Keep chasing waterfalls
TLC TLC 852 Musiq
TLC, the iconic 90s-era girl group, is back after 15 years away and these women are clearly not wasting anymore time. “We don’t need no introduction,” they boast on the first song of their new self-titled CD. “No, we don’t need no instructions/We already paved the way.”
They’re right. For those of you who have no idea whom TLC is, we’ll wait while you go to the closest older person who can explain how important No Scrubs,
Waterfalls and Creep were for a generation raised on the band’s mix of female empowerment and socially conscious lyrics. (Ed Sheeran is clearly a fan – he had to credit No Scrubs for his hit Shape Of You.)
Back? OK. The self-titled album is from the surviving members, Tionne “T-Boz” Watkins and Rozonda “Chilli” Thomas. Lisa “Left-Eye” Lopes died in a 2002 car crash. The new album heartbreakingly includes an old recording of Lopes’ voice as an interlude, a nice way to include her in 2017.
As for the album, funded in part by Kickstarter, it’s a kaleidoscope of different sounds and moods, befitting an album with some 20 different songwriters. It’s executive-produced by Ron Fair, who has worked with Vanessa Carlton and the Pussycat Dolls, while Watkins had a hand in almost every song.
It veers from the stripped-down acoustic of Perfect Girls – a sort of updated Unpretty – to the R&B-flavoured Joy Ride. There’s a techno-touched Scandalous and a 70s-disco boogie It’s Sunny, which samples Earth Wind & Fire.
Watkins and Thomas look back a few times – they take a nostalgia tour with Snoop Dogg on Way Back that name-checks Prince and Marvin Gaye – and forward with the electro-poppy Haters. They get serious on the haunting protest song American Gold.
You want coherence? Well, it’s overrated. This is TLC, after all. It’s just a joy to hear them again and to have it be with a new, strong joyous album seems even better. We’ve waited long enough. What are you waiting for? – Mark Kennedy/AP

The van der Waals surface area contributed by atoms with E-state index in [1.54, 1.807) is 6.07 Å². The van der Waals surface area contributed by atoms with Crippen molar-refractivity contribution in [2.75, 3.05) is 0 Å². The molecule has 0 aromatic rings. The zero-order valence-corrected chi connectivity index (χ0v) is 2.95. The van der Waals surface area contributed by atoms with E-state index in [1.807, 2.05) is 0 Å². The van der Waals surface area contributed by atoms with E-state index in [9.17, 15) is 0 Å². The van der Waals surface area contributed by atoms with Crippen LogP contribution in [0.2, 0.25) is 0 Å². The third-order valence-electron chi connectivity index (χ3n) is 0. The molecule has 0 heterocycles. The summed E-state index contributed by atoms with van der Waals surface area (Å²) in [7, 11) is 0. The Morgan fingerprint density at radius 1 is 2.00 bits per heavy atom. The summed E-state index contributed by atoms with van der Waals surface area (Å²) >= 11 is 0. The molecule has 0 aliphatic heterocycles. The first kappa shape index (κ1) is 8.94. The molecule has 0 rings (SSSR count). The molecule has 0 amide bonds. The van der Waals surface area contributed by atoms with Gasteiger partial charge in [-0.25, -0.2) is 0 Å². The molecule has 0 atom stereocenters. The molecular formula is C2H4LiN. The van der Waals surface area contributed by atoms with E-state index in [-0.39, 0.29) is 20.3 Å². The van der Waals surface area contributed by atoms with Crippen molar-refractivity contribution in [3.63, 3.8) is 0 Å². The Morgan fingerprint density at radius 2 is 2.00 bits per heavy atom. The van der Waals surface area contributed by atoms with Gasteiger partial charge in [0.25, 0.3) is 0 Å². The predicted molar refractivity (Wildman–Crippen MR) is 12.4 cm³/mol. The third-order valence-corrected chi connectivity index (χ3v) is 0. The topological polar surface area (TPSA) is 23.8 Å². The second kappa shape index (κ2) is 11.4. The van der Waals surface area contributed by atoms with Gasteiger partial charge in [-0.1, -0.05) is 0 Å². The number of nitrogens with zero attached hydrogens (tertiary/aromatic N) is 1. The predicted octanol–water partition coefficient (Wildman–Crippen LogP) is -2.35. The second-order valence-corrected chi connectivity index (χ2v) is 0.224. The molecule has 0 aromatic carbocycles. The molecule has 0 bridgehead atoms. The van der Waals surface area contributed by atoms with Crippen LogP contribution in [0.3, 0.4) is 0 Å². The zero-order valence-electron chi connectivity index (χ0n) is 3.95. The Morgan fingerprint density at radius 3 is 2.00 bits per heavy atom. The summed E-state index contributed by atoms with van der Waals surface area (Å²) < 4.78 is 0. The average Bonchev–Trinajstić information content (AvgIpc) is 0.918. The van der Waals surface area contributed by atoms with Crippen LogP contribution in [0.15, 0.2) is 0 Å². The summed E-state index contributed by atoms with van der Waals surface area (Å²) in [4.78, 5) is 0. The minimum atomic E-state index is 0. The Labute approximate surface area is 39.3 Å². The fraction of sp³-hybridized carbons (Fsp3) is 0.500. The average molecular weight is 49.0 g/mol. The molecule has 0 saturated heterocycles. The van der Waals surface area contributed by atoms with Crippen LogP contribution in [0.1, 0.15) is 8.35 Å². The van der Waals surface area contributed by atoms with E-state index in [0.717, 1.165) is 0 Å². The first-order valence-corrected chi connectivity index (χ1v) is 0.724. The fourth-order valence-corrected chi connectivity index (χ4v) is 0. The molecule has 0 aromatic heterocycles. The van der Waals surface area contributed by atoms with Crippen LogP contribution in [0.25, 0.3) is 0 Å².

Imagine Dragons Evolve Universal
IMAGINE Dragons, after taking some time to regroup with their last album Smoke And Mirrors, are ready to blur the boundaries of rock and pop again.
Evolve blends big rock anthems with elements of hip-hop, R&B and EDM to create a catchier, more current sound, the sound that fuelled smashes Radioactive and It’s Time. Rock purists may hate that sound, but it’s way more likely to grab listeners on pop radio than anything more traditional.
The first single, Believer, with its hip-hop-inflected verses and EDM drops in the chorus, shows just how flexible singer Dan Reynolds’ vocals can be. The opening of the follow-up, Walking
The Wire, could be a country hit before it builds into a massive rock chorus. Mouth Of The River welds grunge-era alternative verses and a chorus that could have come from Adele’s last album.
The Las Vegas band’s willingness to throw out rock conventions in the name of pursuing the best musical idea is refreshing, especially when the spare, Lorde-like verses give way to inventive percussion in Thunder or the 80s-inspired soul of Start Over that would fit nicely with the new Paramore album.
Unlike previous albums, Imagine Dragons worked with producer Alex da Kid, who discovered and signed the band to his label, as well as Mattman & Robin, and Joel Little, who worked on Lorde’s debut. And those new collaborators seemingly sparked renewed risk-taking from the band.
Dancing In The Dark, for example, incorporates the electro-soul of James Blake so effectively that it could even hook whatever hipsters may stumble onto it.
With Evolve, Imagine Dragons seem ready to transcend genre labels – they just want to make good music that interests them. – Glenn Gamboa/Newsday/Tribune News Service
Fleet Foxes Crack-Up Warner
AFTER two acclaimed albums of lush, heavenly harmonies and gentle, Laurel Canyon orchestration, Fleet Foxes went into hibernation. Crack-Up is their first since 2011; in the interim, leader Robin Pecknold took classes at Columbia, and their former drummer Josh Tillman grabbed the spotlight as Father John Misty.
Crack-Up is a more complex, darker album than their first two. Songs are full of questions: “If I don’t resist / will I understand?”; “Who stole the life from you?”; “Can you be slow for a little while?”
Several songs are suites that stretch past seven minutes and move from lonely, solo ruminations into densely orchestrated grandeur, but whereas in the past the tone was triumphant and affirming, here it is often dissonant and conflicted. The signature harmonies are still there, as are moments of beauty in songs such as If You Need To, Keep Time On Me and the title track. The sun-dappled melodies have given way to something deeper and more demanding but still rewarding. – Steve Klinge/ The Philadelphia Inquirer/Tribune News Service